The hepatic schyzogony of plasmodium vivax was discovered by Shortt and Garnham. Whenever , a mosquito infected by plasmodium bites a man , nearly 2000 sporozoites are released into the blood of man through its saliva . Within half an hour , they reach the hepatocytes where they undergo pre-erythrocytic and erythrocytic cycles.
Pre-erythrocytic cycle :
1. Sporozoites are the infective stages of plasmodium to man.
2 . Whenever the sporozoites reach the liver cells , they transform into trophozoites.
3. They feed on the contents of the heparic cells and attain the maximum size. This stage is called schizont.
4. The nucleus of schizont divides several times mitotically, followed by the cytoplasmic divisions reaulting in approximately 12,000 daughter individuals called cryptozoites or the 1st generation merozoites.
5. The cryptozoites enter the sinusoids of liver by rupturing the cell membrane of the schizont and the liver cells.
6. This entire process is completed approximately in 8days.
7. Now these cryptozoites have two options i.e., they can enter either fresh liver cells and continue exo-erythrocytic cycle or they can enter RBC and continue erythrocytic cycle.
1 If the cryptozoites enter the fresh liver cell, it transforms into a trophozoiteand feeds on liver cell.
1. After attaining maximum size it undergoes multiple fission and results the second generation merozoites called matacryptozoites.
2. Metacryptozoites are of two types – the smaller micro-meta cryptozoites and larger macro-metacryptozoites.
3. This entire process is completed approximately in two days.
4. The macro-metacryptozoites attack fresh liver cells and continue another exo-erythrocytic cycle. Where as the micro-metacryptozoites always enter blood stream and attack fresh RBC to continue erythrocytic cycle.
The interval between the first entry of plasmodium into the blood in the form of sporozoites and the second entry of plasmodium in the form of cryptozoites is called prepatent period. It lasts approximately 8 days During this period, the host does not show any clinical symptoms of the disese . It is only a means of multiplication.
1. The erythrocyic cycle of plasmodium vivax was first described by Camillo Golgi.Hence it is also called Golgi cycle.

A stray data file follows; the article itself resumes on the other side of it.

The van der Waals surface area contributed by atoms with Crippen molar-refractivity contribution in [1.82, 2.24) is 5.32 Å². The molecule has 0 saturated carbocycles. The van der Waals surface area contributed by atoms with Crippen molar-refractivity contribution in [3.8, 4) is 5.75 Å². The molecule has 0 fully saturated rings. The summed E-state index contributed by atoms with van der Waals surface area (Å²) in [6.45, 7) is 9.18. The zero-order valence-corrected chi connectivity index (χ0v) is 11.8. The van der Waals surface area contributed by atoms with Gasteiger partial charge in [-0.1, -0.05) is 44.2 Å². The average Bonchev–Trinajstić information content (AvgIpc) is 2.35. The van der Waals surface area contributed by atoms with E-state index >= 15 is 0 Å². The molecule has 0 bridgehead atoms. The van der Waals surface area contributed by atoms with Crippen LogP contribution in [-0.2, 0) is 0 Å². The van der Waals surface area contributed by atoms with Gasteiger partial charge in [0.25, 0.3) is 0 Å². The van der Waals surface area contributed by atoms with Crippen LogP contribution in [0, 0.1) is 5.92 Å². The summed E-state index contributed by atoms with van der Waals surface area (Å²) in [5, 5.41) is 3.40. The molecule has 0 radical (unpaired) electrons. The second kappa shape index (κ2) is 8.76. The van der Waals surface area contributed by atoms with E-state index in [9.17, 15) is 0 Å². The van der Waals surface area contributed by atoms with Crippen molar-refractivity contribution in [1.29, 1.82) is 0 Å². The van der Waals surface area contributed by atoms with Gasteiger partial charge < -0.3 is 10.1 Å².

4. The trophozoite develops a small vacuole which gradually enlarges in size , pushing the cytoplasm and nucleus to the periphery. Now the Plasmodium looks like a finger ring. Hence this stage is called signet ring stage.
5. Soon it looses the vacuole, develops pseudopodia and becomes amoeboid stage.
7. The malaria parasite digests the globin part of the ingested haemoglobin and converts the soluble haem into insoluble crystalline haemozoin. It is called the malaria pigment which is a disposable product.
8. During this stage , small red cooured dots appear in the cytoplasm of the RBC known as Schuffner’s dots.These are believed to be the antigens released by the antigens released by the parasite.
12. This cycle is completed approximately in 48 hours.
The incubation period between the entry of Plasmodium into the blood in the form of sporozoite and first appearance of symptom of malaria in man is called incubation period. It is approximately 10-14 days.
FORMATION OF GAMETOCYTES :
In human beings as erythrocytic cycles are repeated several times, a decrease in the number of RBCs sets in.
Due to this, parasites may not be able to survive further. Hence some of the merozoites instead of continuing the erythrocytic cycle transform into gametocytes. The gametocytes are formed in the spleen and matured in the bone marrow.Gametocytes are of two types , namely
Microgametocytes are small in size, with a large central nucleus and form the male gamete. Macrogametocytes are
larger in size with a small eccentric nucleus an granular cytoplasm.
In human beings, the lifecycle does not continue after the formation of
gametocytes. The gametocytes donot develop as the conditions like body temperature and PH of blood in man are no favourable. These conditions favour their further development in mosquito. Hence if they fail to reach mosquito , they degenerate and die in about one week time.